Fox entertainment president Kevin Reilly is aiming to have a repeat-free primetime schedule, a goal fueled by his prediction that the network will “have success in every genre,” as he put it to the TCA press tour on Friday.
That ambition is a reflection of several big bets Fox is placing on its fall schedule, from the introduction of Simon Cowell vehicle “The X Factor” and dinosaur drama “Terra Nova” to the return of sophomore sensation “Glee,” which has been shrouded in controversy in recent months.
Regardless, Reilly envisions seeing enough viable series to keep Fox in originals not only six nights a week — Saturday will remain a repeat haven — from September to May but into the summer, where Reilly also plans on stepping up the network’s efforts next year.
“We’re not a one-show network,” Reilly said. “I want to be a year-round network.”
Reilly cited the existence of repeats in primetime as the TV business’ biggest problem because while the industry’s economics are dependent on second airings of episodes, viewers have thoroughly abandoned them, particularly because digital video recorders have become so pervasive in U.S. homes.
Also addressed was the hubbub that has enveloped returning drama “Glee” in light of published reports that three of its most prominent cast members were due to leave the show at the end of the season and possibly star in their own spinoff, which Reilly said hasn’t been ruled out entirely but isn’t being actively considered. Reilly dismissed the controversy as much ado about nothing and hyped the coming season for going back to basics with strong narrative arcs for its characters instead of the guest stars and musical tributes that were rife during the previous season.
Reilly signaled that the upcoming season of “House” is likely to be its last, though he acknowledged that its studio, Universal Media Studios, could opt to shop the show elsewhere given that star Hugh Laurie has another year left on his contract. “My sense is this is a show that wants to be creatively vibrant, going out strong, not limp along for four more years to be a vestige of what it was,” he said.
Reilly dismissed the notion that Fox’s performance in the fourth quarter, which hasn’t always been its strongest period, is entirely dependent on the performance of “The X Factor.” Even if the ballyhooed series doesn’t live up to its hype, Reilly said Fox is in good shape. “If that does half of what we could hope it can in the fall, Fox will be really difficult for the other guys to reckon with,” he said.
He also played down the risk inherent in “Terra Nova,” which he conceded is on the expensive side but, amortized across the run of its 13-episode order, not unduly so. In addition, Reilly said its cost, which he didn’t specify, was being offset by healthy activity in the upfront marketplace and international sales.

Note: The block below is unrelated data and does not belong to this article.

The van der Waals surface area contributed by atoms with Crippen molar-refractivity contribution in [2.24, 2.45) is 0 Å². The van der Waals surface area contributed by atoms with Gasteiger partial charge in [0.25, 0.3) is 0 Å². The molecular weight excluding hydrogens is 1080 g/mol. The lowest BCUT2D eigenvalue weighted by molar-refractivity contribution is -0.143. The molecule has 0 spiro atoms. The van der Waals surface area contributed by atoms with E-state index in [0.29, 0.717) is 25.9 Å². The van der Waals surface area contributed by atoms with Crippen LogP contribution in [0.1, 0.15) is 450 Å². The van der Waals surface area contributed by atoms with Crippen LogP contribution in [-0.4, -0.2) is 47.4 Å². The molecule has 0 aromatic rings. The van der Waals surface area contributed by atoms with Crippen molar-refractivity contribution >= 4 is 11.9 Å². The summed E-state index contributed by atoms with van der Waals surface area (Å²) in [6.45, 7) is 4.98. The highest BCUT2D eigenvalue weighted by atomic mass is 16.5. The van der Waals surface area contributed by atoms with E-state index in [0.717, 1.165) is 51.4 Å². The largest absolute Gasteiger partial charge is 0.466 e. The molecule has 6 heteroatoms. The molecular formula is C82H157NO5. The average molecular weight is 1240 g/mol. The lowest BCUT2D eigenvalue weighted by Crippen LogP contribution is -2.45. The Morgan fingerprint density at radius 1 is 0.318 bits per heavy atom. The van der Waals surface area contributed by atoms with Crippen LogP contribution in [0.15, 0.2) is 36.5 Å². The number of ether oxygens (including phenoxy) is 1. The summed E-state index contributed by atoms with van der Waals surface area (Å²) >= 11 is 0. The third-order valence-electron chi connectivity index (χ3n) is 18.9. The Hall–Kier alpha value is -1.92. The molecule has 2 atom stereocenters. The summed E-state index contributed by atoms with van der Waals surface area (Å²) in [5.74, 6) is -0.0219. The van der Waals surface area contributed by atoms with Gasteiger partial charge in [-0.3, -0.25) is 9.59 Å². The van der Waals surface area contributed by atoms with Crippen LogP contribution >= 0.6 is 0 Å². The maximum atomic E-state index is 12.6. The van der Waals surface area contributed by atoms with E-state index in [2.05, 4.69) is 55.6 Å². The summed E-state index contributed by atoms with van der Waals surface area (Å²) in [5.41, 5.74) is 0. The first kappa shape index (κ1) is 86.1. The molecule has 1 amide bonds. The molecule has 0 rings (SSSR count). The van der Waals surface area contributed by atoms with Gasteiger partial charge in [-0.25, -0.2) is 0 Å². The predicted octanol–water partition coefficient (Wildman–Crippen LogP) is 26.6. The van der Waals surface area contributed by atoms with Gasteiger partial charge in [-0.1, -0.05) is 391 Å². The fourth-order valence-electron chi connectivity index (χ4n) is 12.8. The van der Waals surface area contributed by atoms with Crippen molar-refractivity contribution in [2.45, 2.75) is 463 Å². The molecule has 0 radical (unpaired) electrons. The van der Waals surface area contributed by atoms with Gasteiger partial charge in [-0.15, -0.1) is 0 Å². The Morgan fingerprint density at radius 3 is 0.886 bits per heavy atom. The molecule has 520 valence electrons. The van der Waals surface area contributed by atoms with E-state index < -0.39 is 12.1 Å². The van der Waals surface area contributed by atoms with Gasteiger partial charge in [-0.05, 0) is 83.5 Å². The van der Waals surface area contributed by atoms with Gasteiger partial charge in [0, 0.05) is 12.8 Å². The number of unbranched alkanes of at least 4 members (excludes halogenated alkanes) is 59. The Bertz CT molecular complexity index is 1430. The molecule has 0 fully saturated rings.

As part of Reilly’s all-original plan, he reiterated his goal to turn Tuesday into an all-comedy block in March when “Glee” would otherwise have to go into repeats. However, he hasn’t settled on which shows would join returning comedies like “Raising Hope,” though the Rob Corddry pilot “Little in Common” is about to go into production and even the canceled frosh comedy “Breaking In” has a slim chance of returning to the night.
On the drama development front, Reilly said he’s high on the Kiefer Sutherland pilot “Touch” but hasn’t determined when it will join the schedule. Other hours sitting on the bench for midseason include J.J. Abrams’ “Alcatraz” and “Bones” spinoff “Finder.”
Fox greenlighted “Cosmos: A Space-Time Odyssey,” a sequel of sorts to Carl Sagan’s “Cosmos: A Personal Voyage,” the 1980 docu series that was once public television’s highest-rated series. Seth MacFarlane, the creator of three current Fox animated series, including “Family Guy,” is the unlikely executive producer of the 13-part project, which will document the history of the universe utilizing cutting-edge special effects.
MacFarlane is reuniting with the original producers behind “Voyage,” Ann Druyan and Steven Soter, to reconceive the project. Astrophysicist Neil deGrasse Tyson will host.
National Geographic Channel will produce the project as well and rebroadcast each episode the same night it airs on Fox.
Reilly acknowledged “Cosmos” is an odd fit for the network, which he said was precisely its appeal. “That’s kind of what I love about it,” he said. “It’s a very unique property.”
But he also acknowledged “Cosmos” isn’t likely to be put in a competitive timeslot when it’s ready to go in 2013 given that he sees it less as a ratings play than as an asset that will drive value across News Corp. given that it may have a feature-film component as well.